- The Washington Times - Thursday, May 4, 2017

ANALYSIS/OPINION:

Oh, France, which way will you go? Freedom hangs in the balance — freedom, individual rights, sovereignty, the fate of borders, yay, even the fate of the entire French culture. And which presidential candidate voters select will set the course for France for years to come.

America just faced such a choice. The campaigns of the two nations are so similar, it’s uncanny — starting with the latest headliners from France.

France’s Emmanuel Macron just this week struck a harsh tone against Front National voters, labeling them, as Breitbart noted, “anti-France” and “true enemies.”

Front National voters are Marine Le Pen’s crowd — the crowd favoring tighter borders, immigration controls, preservation of France culture and the like, the crowd expressing utter dismay at what’s perceived as an overrun of the country with refugees from mostly Muslim nations and the ensuing loss of French culture.

Macron’s peeps?

Much more moderate in tone.

This is what Macron just had to say about Front National types: “Powerful, organized, skillful, determined. You pass them in the streets, in the countryside or on the web, most often well hidden. As hateful as they are cowardly. You know them. The party of the agents of the disaster, the fearmongerers. The French far-right. It’s here.”

Recognize the rhetoric?

Hold the phone, just for a moment.

By contrast, Le Pen put out at a rally in April, The New York Times reported: “Just watch the interlopers from all over the world come and install themselves in our home. They want to transform France into a giant squat. But it’s up to the owner to decide who can come in. So our first act will be to restore France’s frontiers.”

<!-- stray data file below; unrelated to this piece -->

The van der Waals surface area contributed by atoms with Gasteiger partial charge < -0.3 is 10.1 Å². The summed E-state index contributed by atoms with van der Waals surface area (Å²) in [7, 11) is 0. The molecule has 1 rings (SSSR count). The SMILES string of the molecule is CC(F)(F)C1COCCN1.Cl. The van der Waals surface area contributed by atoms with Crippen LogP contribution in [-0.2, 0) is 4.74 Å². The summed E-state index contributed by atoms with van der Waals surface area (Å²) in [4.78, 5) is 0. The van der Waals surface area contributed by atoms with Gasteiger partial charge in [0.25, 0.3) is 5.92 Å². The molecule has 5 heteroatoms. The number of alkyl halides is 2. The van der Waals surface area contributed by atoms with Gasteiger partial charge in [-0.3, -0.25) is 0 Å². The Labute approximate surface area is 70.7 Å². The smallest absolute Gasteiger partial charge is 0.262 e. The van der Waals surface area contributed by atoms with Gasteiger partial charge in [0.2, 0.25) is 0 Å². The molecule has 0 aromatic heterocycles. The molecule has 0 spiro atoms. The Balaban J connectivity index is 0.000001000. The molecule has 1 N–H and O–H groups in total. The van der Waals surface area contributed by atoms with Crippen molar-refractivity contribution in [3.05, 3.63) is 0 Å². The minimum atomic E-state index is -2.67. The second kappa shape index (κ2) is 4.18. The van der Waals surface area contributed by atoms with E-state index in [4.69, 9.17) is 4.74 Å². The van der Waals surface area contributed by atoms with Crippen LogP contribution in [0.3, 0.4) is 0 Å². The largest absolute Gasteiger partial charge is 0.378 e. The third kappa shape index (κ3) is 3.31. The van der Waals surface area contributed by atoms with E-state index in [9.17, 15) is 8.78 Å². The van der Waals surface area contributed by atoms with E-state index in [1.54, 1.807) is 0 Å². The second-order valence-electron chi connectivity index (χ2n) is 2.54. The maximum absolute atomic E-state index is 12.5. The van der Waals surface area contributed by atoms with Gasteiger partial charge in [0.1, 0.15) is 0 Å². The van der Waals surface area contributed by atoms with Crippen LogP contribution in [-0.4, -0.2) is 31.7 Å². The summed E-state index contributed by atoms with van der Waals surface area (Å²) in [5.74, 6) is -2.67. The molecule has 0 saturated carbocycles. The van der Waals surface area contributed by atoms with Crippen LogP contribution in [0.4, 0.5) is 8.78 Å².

That call was met with cheers from the crowd, cheers that went like this: “This is our home!”

It’s Hillary Clinton versus Donald Trump, across the ocean.

While Le Pen’s insisting on tighter borders, curbs on immigration, and fighting off accusations of racism, Macron’s waging his battle on “deplorables.”

Look at his rhetoric, at his most recent speech.

“[National Front backers] use anger, they propagate lies,” he said. “For decades, they have fanned hatred, fomented divisions, imposed their discourse of discrimination.”

And Clinton, in the midst of her own — failed — campaign?

She labeled those in the Republican party who opposed her policies “racist, sexist, homophobic, Islamophobic” — a general “basket of deplorable,” unworthy of political representation.

Key word above: failed.

Another similarity between the campaigns?

Macron’s consistently leading Le Pen in the polls — just as Clinton led Trump, up to the very last minute. But the margins are narrowing — just as with the Clinton-Trump face-off. Interesting connections, yes?

And here’s one more: Le Pen’s messaging about terrorism and the need to protect France from further Islam-tied attacks has been consistent, bold, politically incorrect — and dead-on, just like Trump’s. That France was just hit by another Islamic terrorist is only giving voters another reason to pick Le Pen, not Macron. And watch: If Le Pen wins, the media and the left will express utter shock and dismay — just like in America, when Election Day ended and the votes were in for Trump, not Clinton.

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